In Case You Missed It And Then Some
A Fred Hammond project is always special. But this one, well, it’s beyond even the usual level of excellence that we’re used to from Gospel’s renaissance man.Producers: Fred Hammond, Daniel Weatherspoon
album release date: March 6, 2001
For the debut of his own FHammond Music label, Hammond takes a definite back seat on this one with regards to vocals. Not so with production and songwriter however! And RFC and that renowned RFC band make themselves known throughout.
In Case You Missed It And Then Some manages to reminisce and look to the future at the same time, by deftly combining remakes of classic hits from Fred's pen over the years, interpreted by some reassuringly familiar voices and plenty fresh ones too. Throw some brand new material into the mix, include some intriguing song history and you’ve got yourself a stunner of a project.
Remakes of longtime Commissioned favorites are prominent, beginning with "Love U With The Rest of My Life" from the pipes of Charles Laster Jr. and Candace Laster-Jones. Spiced to smoke the project from the get go, the Lasters know how to ride the dedicated groove that the tune commands, delivering soul in the process.
Equally groovy is the new song “Yeah, Yeah” from Bridgette Campbell. The only non-Fred composition on the album, Daniel Weatherspoon pens this one, and also joins his Spoonfed Productions expertise to Hammond’s Face to Face to make this one percolate with expresso power. The cut gets the full treatment from Fred’s live bass, with Weatherspoon exhorting in the background. The song says, "If you believe, if you got the victory, let me hear you say ‘yeah’."
Other newcomers include The Singletons, a family ensemble from the Detroit area that Hammond introduces with the song, “Pour Out Your Holy Spirit”. Well crafted hooks make this one a keeper, and the Singletons sure know how to sing, as indicated by the myriads of lead vocals on the number.
Ordinary Just Won’t Do resurfaces as Darrin Patterson does justice to the original by singing a buttery “Heart of Mine”, and new trio Resurrection get into smooth old school with “A Life That Shows”, supplemented by Tommy Walker’s funky synths and Mo Horns brass, plus vocals from both RFC and Motor City Mass Choir.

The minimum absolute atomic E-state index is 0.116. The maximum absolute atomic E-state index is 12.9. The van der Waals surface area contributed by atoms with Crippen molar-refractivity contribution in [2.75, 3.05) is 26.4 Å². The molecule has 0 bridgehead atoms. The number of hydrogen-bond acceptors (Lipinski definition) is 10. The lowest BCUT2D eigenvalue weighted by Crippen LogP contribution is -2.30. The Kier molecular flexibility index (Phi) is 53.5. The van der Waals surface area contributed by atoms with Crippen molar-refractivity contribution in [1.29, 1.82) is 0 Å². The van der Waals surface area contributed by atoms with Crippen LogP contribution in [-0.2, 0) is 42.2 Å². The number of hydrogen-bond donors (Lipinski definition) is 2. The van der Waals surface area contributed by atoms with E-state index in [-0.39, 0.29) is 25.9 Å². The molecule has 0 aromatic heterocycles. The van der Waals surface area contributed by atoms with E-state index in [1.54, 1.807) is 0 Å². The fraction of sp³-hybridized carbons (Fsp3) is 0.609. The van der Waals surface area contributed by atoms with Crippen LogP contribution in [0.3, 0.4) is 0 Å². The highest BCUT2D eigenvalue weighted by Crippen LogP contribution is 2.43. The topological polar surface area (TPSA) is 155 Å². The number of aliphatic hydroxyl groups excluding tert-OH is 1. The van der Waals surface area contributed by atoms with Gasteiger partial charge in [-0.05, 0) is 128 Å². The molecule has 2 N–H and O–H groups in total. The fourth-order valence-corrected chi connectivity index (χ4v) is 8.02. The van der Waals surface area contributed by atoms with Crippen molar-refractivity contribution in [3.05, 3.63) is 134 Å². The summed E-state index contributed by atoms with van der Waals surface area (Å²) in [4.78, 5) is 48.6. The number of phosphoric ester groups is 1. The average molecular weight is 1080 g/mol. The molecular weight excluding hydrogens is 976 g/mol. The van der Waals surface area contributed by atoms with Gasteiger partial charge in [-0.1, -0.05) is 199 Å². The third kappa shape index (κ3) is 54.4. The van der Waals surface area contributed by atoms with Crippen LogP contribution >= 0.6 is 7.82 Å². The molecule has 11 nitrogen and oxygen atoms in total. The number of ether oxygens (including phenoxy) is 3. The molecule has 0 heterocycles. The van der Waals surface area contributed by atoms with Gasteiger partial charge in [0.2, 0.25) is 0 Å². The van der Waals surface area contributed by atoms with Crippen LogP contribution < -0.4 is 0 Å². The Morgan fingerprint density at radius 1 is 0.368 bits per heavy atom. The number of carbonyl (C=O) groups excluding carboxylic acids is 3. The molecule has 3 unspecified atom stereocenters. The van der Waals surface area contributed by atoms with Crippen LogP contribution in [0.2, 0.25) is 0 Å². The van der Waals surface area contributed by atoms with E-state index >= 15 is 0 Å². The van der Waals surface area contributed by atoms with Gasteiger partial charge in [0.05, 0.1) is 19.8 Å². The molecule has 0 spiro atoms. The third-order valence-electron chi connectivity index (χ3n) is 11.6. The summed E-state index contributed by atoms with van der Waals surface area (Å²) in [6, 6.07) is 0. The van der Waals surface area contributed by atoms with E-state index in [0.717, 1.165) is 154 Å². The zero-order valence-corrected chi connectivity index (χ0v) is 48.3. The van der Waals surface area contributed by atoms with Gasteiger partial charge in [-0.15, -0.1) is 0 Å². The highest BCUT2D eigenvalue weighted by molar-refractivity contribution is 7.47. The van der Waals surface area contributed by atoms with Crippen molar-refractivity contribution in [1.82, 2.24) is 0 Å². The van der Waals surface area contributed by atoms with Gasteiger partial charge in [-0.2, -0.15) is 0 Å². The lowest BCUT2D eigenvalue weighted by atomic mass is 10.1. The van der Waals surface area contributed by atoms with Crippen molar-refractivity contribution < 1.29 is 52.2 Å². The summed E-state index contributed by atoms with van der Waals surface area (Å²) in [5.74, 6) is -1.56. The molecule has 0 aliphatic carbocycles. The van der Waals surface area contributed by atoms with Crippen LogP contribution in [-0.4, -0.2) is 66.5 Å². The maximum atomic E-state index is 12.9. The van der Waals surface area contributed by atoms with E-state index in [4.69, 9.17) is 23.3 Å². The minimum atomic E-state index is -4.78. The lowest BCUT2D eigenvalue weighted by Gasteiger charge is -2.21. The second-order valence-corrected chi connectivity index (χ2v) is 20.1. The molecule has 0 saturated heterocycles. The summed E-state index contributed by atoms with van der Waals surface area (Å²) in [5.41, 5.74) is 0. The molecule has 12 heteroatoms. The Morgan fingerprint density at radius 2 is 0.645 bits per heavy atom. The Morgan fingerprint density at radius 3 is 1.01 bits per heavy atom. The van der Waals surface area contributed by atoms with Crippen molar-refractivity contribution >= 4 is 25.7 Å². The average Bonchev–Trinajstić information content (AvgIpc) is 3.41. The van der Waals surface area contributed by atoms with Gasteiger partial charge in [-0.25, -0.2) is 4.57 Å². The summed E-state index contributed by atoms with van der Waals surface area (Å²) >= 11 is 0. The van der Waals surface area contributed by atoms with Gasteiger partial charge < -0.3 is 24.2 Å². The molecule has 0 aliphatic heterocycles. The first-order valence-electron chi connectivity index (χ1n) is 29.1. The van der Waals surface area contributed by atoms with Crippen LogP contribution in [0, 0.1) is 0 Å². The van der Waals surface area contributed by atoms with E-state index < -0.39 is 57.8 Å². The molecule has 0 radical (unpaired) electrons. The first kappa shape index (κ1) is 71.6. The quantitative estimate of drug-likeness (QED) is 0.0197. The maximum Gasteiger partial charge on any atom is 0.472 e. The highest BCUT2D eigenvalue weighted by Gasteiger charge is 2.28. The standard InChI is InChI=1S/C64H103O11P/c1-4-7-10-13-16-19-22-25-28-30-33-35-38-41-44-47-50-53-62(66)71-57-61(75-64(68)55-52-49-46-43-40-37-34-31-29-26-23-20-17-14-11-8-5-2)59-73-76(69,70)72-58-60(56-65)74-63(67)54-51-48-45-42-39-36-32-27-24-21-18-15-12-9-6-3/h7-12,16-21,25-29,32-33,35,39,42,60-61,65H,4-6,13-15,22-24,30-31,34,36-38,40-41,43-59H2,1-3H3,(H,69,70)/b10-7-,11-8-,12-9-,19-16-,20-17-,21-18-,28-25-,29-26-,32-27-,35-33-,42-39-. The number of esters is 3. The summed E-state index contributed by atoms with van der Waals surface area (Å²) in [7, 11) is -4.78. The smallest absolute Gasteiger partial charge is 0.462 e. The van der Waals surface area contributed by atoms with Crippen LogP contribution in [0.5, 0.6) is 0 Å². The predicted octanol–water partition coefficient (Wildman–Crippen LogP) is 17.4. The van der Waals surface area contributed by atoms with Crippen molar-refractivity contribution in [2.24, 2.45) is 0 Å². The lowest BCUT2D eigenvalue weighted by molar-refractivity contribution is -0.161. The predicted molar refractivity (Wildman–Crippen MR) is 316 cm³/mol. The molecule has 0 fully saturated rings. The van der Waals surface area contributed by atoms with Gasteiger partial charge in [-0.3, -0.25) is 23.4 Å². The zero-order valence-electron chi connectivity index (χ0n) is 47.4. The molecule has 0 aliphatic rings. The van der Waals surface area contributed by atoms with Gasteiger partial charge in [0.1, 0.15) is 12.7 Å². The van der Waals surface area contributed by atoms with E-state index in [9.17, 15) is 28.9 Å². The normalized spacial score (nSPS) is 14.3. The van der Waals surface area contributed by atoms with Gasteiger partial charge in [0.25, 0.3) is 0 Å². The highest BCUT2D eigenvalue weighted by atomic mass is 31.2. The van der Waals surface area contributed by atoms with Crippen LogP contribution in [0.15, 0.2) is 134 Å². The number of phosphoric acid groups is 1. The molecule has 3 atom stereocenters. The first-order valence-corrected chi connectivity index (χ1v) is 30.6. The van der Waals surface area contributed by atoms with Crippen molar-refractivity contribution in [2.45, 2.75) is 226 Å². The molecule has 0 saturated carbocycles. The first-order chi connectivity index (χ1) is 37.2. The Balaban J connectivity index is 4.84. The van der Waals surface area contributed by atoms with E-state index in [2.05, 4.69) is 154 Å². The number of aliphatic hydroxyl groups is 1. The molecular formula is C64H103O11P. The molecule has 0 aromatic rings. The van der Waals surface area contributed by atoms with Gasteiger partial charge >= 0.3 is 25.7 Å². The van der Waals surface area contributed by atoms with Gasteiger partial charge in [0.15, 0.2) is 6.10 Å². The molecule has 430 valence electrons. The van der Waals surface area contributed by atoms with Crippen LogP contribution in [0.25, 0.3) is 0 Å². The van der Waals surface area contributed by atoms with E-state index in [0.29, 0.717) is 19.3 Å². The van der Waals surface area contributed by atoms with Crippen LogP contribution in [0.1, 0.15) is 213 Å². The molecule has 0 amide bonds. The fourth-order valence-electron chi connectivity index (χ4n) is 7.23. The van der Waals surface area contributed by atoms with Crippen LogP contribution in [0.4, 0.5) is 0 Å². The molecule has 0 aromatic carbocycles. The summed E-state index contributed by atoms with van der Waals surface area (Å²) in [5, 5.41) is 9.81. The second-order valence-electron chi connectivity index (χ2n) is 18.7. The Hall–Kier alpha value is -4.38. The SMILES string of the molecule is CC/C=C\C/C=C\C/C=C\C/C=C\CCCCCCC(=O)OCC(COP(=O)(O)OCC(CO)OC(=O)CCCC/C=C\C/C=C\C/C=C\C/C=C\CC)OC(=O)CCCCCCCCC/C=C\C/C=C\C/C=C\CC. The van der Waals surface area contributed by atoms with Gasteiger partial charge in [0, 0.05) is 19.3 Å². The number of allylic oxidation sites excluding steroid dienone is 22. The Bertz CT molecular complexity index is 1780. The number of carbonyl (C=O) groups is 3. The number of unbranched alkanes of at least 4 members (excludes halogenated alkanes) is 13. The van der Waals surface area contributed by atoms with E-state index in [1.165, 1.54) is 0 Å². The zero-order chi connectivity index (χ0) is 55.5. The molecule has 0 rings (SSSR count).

For that back-in-the-day vibe, Hammond recruits veteran crooner Howard Smith to unite with Lisa Scott Bailey on “Save Me Now”. Then Kayla Parker joins Hammond on backing vocals as newcomer Shea Norman gently interprets “My Heart Depends On You” the only remake Hammond chose to take from either of his previous two solo projects (Deliverance from 1993).
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The closest thing you’ll find to an original Commissioned reunion these days comes on “Let Me Tell It”, as Keith Staten easily slips right back into the groove (like he never left) as he duets with Fred on a gem of cut. Staten also joins up with current Commissioned member Marcus Cole and RFC tenor Frederick J. Purifoy II and Brian J. Pratt, plus Fred too on “Who Do Men Say That I Am?”.
Just in case you thought the project wasn't already locked down, there's the two new infectious songs from two current RFC singers, PamKenyon M. Donald and Joann Rosario. Donald steps up with some wonderful vocals on “I Anoint Myself”, as Hammond switches it up and comes on with some wired background vocals. The message here is immensely encouraging, especially for those in ministry: “Sometimes, Gotta remind myself, What I’ve been called to do, Is first to be with You”.
Rosario sings a mellow and tender “More, More, More” in mix of English and Spanish, prayerfully crying out for more of Jesus. It’s a beautiful ballad that brings appeal across multiple boundaries.
Fred Hammond steps out with quality on his new FHammond Music venture, cementing his role in the industry as an A1 artist, producer and songwriter.
Perhaps most crucially, we get to know him as someone who realizes that working for the Kingdom also means recognizing and lifting up the talents and the gifts that others in the body have to offer.
FHammond Music / Verity Records
reviewed by Stan North —
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